Ambulance Company Owner and Son Sentenced for Conspiracy to Commit Health Care and Wire Fraud
Topics: Harrell Medical Transport
U.S. Attorney’s Office, Eastern District of North Carolina
May 15, 2014
RALEIGH—United States Attorney Thomas G. Walker announced that today, United States District Judge Terrence W. Boyle sentenced Phyllis Stallings Harrell and Paul Lynn Trueblood, both of Belvidere, North Carolina. Harrell was sentenced to 72 months’ imprisonment, followed by three years of supervised release, and was also ordered to pay restitution in the amount of $1,598,356.91. Trueblood was sentenced to 53 months’ imprisonment, followed by three years of supervised release, and ordered to pay restitution in the amount of $1,516,654.21.
Both Harrell and Trueblood pled guilty on November 14, 2013, to count one of the second superseding indictment, which charged them with conspiracy to commit health care fraud and wire fraud, in violation of Title 18, United States Code, Section 1349.
“This health care provider and her son abused the trust of taxpayers by billing the government for more than $1.5 million ambulance services that they didn’t perform. This case underscores for health care providers that if you commit Medicare and Medicaid fraud, you should expect a lengthy stay in federal prison,” stated U.S. Attorney Walker.
Count one of the second superseding indictment alleges that between January 2004 and December 2009, Harrell and Trueblood conspired to defraud Medicare, Medicaid, and private insurers in connection with various billings for alleged non-emergency ambulance transportation services in the area of Elizabeth City. The ndictment alleges that Harrell, the mother of Trueblood, billed Medicare and Medicaid through Harrell Medical Transport, a company owned by Harrell and operated by Harrell and Trueblood. The indictment further alleges that Trueblood operated a wheelchair van transportation company that transported Medicare and Medicaid beneficiaries to routine medical appointments on a weekly basis. The Indictment alleges that although patients were transported in wheelchair vans, Harrell and Trueblood billed Medicare and Medicaid through Harrell Medical Transport as though the trips had occurred in an ambulance. Medicare and Medicaid do not pay wheelchair van providers for wheelchair van transportation. The indictment alleges that Harrell andTrueblood fabricated and caused to be fabricated information in medical records to make it appear as though the patients had traveled by ambulance. The indictment also alleges that Harrell andTrueblood caused employees of Harrell Medical Transport to omit material information in medical records concerning the ability of patients to walk and ride in wheelchairs, which affects whether Medicare and Medicaid will pay for ambulance transportation.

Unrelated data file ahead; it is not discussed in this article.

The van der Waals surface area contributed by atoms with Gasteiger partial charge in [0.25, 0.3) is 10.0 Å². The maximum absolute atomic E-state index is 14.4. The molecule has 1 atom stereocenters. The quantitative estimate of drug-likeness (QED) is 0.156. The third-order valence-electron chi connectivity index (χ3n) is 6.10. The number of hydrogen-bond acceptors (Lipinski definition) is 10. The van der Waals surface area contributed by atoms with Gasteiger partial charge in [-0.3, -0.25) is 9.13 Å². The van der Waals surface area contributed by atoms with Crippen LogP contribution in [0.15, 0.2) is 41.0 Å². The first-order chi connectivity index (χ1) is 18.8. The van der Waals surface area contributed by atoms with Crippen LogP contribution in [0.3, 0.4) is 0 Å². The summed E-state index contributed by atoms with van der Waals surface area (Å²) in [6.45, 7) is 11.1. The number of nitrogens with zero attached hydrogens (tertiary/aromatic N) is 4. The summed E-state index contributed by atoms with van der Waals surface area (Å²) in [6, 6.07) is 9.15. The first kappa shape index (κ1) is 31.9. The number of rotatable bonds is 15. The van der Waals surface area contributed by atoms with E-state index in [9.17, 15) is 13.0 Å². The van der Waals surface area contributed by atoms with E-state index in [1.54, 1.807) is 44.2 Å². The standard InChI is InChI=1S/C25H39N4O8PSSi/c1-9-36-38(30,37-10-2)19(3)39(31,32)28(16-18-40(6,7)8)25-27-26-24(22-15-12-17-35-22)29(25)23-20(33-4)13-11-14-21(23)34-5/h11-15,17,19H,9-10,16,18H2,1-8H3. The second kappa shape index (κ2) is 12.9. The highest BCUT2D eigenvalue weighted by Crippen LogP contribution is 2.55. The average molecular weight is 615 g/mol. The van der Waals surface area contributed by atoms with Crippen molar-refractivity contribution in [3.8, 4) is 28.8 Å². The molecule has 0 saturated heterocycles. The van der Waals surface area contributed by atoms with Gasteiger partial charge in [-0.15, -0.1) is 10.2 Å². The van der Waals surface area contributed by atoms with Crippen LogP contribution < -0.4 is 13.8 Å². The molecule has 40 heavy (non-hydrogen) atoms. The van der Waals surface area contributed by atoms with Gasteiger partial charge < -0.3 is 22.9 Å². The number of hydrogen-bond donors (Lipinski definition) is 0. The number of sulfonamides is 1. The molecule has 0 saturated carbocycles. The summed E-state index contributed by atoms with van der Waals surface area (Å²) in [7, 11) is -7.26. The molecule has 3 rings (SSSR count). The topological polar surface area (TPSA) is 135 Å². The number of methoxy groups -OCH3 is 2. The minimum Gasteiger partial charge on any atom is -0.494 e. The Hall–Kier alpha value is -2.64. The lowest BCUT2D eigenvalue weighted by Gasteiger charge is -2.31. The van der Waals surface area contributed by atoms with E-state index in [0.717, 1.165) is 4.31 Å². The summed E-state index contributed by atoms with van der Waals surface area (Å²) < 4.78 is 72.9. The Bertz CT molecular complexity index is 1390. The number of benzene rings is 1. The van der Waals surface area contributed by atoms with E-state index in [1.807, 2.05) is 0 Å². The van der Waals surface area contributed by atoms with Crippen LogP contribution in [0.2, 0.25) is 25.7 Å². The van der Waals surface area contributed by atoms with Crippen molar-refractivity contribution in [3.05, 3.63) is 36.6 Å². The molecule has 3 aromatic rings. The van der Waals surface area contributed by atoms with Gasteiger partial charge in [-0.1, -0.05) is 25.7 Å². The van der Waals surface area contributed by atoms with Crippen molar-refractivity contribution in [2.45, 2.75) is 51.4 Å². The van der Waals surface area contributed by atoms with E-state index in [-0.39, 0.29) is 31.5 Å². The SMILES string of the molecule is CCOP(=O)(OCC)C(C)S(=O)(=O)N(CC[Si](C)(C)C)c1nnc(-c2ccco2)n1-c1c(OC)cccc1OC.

“Ambulance transportation companies that make fraudulent claims by providing unnecessary services or misrepresenting to Medicare and Medicaid about the services they provide will instead have to answer to the government for their misdeeds,” said Derrick L. Jackson, Special Agent in Charge of the U.S. Department of Health and Human Services, Office of Inspector General, Atlanta Region.
During the investigation of the case, the United States Attorney’s Office, with the assistance of the United States Department of Health and Human Services, the North Carolina Attorney General’s Office-Medicaid Investigations Division, and the Federal Bureau of Investigation, seized several hundred thousand dollars in assets held by Harrell and Trueblood. Seized assets included various ambulances and other vehicles, as well as the contents of various bank and investment accounts. During court today, United States District Judge Terrence W. Boyle ordered forfeiture with respect to these assets and other assets contained in the superseding indictment.
The investigation of this case was conducted by the United States Department of Health and Human Services Office of the Inspector General, the North Carolina Department of Justice’s Medicaid Investigations Division, the North Carolina Department of Health and Human Services Division of Medical Assistance, and the Federal Bureau of Investigation. Assistant United States Attorney William M. Gilmore and Special Assistant United States Attorney John Parris prosecuted the case for the Economic Crimes Division of the United States Attorney’s Office.
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